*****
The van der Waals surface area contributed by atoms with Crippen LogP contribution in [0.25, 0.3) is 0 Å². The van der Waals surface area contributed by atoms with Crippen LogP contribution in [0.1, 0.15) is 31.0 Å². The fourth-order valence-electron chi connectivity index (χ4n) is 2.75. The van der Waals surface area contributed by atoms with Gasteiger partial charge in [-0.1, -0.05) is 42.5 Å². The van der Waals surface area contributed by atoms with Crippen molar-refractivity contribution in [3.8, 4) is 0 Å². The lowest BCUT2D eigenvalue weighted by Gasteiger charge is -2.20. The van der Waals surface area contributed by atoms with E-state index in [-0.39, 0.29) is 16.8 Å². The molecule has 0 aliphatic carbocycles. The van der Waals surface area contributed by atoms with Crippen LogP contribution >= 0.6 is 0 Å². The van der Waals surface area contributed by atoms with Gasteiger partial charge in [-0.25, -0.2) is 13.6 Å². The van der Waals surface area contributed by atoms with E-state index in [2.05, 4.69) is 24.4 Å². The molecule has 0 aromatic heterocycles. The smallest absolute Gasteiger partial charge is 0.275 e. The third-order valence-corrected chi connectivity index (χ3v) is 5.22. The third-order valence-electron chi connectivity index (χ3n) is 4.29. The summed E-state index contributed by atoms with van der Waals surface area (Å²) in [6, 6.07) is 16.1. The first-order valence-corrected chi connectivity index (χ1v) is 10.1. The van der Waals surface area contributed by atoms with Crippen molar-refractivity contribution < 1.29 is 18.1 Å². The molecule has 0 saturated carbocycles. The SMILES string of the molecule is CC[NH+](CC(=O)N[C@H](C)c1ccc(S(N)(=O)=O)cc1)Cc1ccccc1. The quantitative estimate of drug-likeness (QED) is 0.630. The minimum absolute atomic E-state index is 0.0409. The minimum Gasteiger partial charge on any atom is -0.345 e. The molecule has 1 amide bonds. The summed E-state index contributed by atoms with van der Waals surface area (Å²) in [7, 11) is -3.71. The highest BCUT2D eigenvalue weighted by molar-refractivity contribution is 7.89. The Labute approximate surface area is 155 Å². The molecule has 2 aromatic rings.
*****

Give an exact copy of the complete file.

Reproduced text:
The van der Waals surface area contributed by atoms with Crippen LogP contribution in [0.25, 0.3) is 0 Å². The van der Waals surface area contributed by atoms with Crippen LogP contribution in [0.1, 0.15) is 31.0 Å². The fourth-order valence-electron chi connectivity index (χ4n) is 2.75. The van der Waals surface area contributed by atoms with Gasteiger partial charge in [-0.1, -0.05) is 42.5 Å². The van der Waals surface area contributed by atoms with Crippen molar-refractivity contribution in [3.8, 4) is 0 Å². The lowest BCUT2D eigenvalue weighted by Gasteiger charge is -2.20. The van der Waals surface area contributed by atoms with E-state index in [-0.39, 0.29) is 16.8 Å². The molecule has 0 aliphatic carbocycles. The van der Waals surface area contributed by atoms with Crippen LogP contribution >= 0.6 is 0 Å². The van der Waals surface area contributed by atoms with Gasteiger partial charge in [-0.25, -0.2) is 13.6 Å². The van der Waals surface area contributed by atoms with E-state index in [2.05, 4.69) is 24.4 Å². The molecule has 0 aromatic heterocycles. The smallest absolute Gasteiger partial charge is 0.275 e. The third-order valence-corrected chi connectivity index (χ3v) is 5.22. The third-order valence-electron chi connectivity index (χ3n) is 4.29. The summed E-state index contributed by atoms with van der Waals surface area (Å²) in [6, 6.07) is 16.1. The first-order valence-corrected chi connectivity index (χ1v) is 10.1. The van der Waals surface area contributed by atoms with Crippen molar-refractivity contribution < 1.29 is 18.1 Å². The molecule has 0 saturated carbocycles. The SMILES string of the molecule is CC[NH+](CC(=O)N[C@H](C)c1ccc(S(N)(=O)=O)cc1)Cc1ccccc1. The quantitative estimate of drug-likeness (QED) is 0.630. The minimum absolute atomic E-state index is 0.0409. The minimum Gasteiger partial charge on any atom is -0.345 e. The molecule has 1 amide bonds. The summed E-state index contributed by atoms with van der Waals surface area (Å²) in [7, 11) is -3.71. The highest BCUT2D eigenvalue weighted by molar-refractivity contribution is 7.89. The Labute approximate surface area is 155 Å². The molecule has 2 aromatic rings.